Pseudo-Socialist Pricing

Here is a fantastic and funny pricing situation from a friend.

Hi Mark,

I recently got my curb number repainted by an outfit that allows you to name your price. I thought you’d get a kick out of their complicated pseudo-socialist price list. FYI, I ended up ignoring all this and writing a check for $30.

You may want to read their flyer, but you definitely want to read their yellow price list. I’ve never seen one like it.

OK, their heart and intention is in the right place. They are trying to offer a lower price to the less fortunate and offering an opportunity for rich people to help out. They are attempting to do price segmentation. However, this could use some work.

One piece of data, every house in the neighborhood where my friend lives is worth multiple millions of dollars. (Of course, it’s in California.) It’s unlikely anybody living there is “economically disadvantaged.” Still, let’s pretend there are some. We could still do a better job.

I see three big problems with this price list.

  1. There are too many choices. A much better alternative would have been three choices: good, better, best.
  2. The cash or check column seems unreasonable. I especially like that you have to pay $10 more to write a check at the higher prices and only $5 more for a check at the lower prices. I’m guessing they prefer cash for convenience or for tax purposes. A simpler and cleaner method would be to say, “We find it challenging to make it to the bank during working hours. We greatly appreciate cash and offer a $5 discount for cash payments.”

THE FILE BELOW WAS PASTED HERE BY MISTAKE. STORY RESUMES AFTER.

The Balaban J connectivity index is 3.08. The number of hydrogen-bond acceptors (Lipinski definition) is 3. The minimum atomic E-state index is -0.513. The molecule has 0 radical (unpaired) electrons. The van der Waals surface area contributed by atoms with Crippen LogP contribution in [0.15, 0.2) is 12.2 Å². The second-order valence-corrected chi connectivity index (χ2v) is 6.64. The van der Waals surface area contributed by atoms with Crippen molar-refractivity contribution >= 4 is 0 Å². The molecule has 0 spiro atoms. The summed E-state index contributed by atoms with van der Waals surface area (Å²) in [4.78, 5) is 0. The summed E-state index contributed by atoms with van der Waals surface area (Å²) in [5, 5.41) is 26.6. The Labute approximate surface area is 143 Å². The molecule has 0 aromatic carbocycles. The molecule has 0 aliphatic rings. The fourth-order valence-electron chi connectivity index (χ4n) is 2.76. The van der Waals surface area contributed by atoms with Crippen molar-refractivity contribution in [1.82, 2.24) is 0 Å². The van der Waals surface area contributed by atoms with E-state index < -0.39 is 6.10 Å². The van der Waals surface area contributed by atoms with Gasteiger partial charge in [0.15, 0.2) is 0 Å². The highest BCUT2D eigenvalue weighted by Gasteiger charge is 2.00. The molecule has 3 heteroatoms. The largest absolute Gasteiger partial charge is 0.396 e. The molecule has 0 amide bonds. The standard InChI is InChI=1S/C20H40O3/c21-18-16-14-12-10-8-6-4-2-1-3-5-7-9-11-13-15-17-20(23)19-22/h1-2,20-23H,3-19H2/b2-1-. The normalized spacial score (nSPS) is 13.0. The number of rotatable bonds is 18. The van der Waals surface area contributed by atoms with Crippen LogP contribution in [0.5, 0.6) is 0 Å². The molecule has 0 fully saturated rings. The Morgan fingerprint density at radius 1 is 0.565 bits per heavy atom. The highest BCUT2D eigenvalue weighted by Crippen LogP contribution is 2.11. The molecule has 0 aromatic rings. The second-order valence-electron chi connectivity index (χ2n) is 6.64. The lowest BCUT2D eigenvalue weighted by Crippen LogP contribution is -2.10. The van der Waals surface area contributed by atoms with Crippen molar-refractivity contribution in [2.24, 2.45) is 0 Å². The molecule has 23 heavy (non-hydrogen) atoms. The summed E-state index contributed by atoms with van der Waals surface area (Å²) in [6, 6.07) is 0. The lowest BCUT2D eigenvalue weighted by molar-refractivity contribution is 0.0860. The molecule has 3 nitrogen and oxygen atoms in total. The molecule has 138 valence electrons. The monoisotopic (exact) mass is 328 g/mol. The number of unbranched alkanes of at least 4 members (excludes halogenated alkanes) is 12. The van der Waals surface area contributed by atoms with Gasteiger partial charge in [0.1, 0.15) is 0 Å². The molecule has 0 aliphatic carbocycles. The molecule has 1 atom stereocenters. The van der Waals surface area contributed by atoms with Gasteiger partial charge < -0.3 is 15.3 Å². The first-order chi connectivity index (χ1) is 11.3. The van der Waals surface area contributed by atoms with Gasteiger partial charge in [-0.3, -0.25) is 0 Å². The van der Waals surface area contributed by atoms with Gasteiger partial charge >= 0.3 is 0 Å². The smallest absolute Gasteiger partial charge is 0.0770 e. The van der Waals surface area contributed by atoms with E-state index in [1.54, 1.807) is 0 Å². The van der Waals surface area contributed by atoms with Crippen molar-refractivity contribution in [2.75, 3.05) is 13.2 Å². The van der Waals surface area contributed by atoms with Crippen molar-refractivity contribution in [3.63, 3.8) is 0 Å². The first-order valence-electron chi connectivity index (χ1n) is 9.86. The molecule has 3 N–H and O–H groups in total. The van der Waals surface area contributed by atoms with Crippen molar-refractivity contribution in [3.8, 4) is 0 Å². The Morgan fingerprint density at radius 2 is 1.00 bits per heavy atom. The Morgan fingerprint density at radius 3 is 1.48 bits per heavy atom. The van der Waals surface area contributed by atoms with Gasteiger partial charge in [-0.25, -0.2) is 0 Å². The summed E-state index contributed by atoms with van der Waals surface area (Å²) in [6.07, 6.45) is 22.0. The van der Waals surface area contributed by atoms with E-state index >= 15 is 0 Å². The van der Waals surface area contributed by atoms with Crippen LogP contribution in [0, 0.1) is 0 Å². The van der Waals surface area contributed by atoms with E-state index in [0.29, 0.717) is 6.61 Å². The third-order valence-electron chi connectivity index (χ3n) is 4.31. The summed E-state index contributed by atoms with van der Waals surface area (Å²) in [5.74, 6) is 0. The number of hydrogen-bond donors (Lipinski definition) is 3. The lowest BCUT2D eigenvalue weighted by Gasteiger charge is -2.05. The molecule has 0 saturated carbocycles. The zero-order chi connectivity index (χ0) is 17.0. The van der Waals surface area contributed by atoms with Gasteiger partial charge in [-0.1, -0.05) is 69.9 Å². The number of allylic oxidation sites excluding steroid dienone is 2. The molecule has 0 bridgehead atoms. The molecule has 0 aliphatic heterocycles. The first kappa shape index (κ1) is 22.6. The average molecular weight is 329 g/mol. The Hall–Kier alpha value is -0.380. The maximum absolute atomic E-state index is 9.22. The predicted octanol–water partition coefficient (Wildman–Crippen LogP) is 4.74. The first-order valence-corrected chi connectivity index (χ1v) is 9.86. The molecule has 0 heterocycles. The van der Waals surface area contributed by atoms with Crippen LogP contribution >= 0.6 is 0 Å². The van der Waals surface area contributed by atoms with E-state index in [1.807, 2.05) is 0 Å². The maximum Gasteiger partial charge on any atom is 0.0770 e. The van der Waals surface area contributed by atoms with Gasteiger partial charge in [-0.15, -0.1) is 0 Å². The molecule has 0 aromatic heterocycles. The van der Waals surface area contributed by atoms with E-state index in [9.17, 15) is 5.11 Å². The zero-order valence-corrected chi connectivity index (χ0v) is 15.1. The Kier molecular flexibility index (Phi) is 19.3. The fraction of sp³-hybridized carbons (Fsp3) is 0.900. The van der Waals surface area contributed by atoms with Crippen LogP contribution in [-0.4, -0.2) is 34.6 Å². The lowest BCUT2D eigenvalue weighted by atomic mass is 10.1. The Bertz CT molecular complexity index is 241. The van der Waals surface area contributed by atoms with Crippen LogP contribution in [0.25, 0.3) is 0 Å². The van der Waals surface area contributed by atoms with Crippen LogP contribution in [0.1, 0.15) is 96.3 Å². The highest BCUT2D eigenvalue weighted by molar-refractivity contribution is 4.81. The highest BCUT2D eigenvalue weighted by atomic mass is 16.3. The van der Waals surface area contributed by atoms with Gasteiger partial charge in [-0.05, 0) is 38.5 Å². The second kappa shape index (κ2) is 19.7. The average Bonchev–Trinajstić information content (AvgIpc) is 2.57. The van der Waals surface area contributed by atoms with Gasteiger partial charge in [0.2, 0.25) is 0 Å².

3. The entire thing looks unfair. I show a cartoon in class where there is a store counter and a sign that says “Rich people, $10. Everyone else, $5.” That’s exactly what they are doing here. Nobody wants to pay more because they are rich.

If I were creating this price sheet, I would make it say something like this.

Curb painting $50. If you are unemployed, please take a $20 discount.

If you would like to see your entire neighborhood with clean curb numbers, please donate an additional $25 (or something else). We will paint as many curbs as we can afford.

There is no way to know if my method would work better, but it sure seems simpler and fairer. And … I’ll bet my friend would have paid the $50.

Mark Stiving

Mark Stiving

Mark Stiving is an instructor at Pragmatic Institute with more than 20 years of experience in business startup, development, management, turnaround and sales and design engineering. He has helped companies create and implement new pricing strategies to capture more from the value they create, and has consulted with Cisco, Procter & Gamble, Grimes Aerospace, Rogers Corporation and many small businesses and entrepreneurial ventures. He has led pricing initiatives as director of pricing at Maxim Integrated and as a member of technical staff at National Semiconductor. Mark also has served as president of both Home Director Inc. and Destiny Networks Inc. and as an assistant professor of marketing at The Ohio State University. Mark also is the author of “Impact Pricing: Your Blueprint to Driving Profits” (Entrepreneur Press, 2011). He can be reached at

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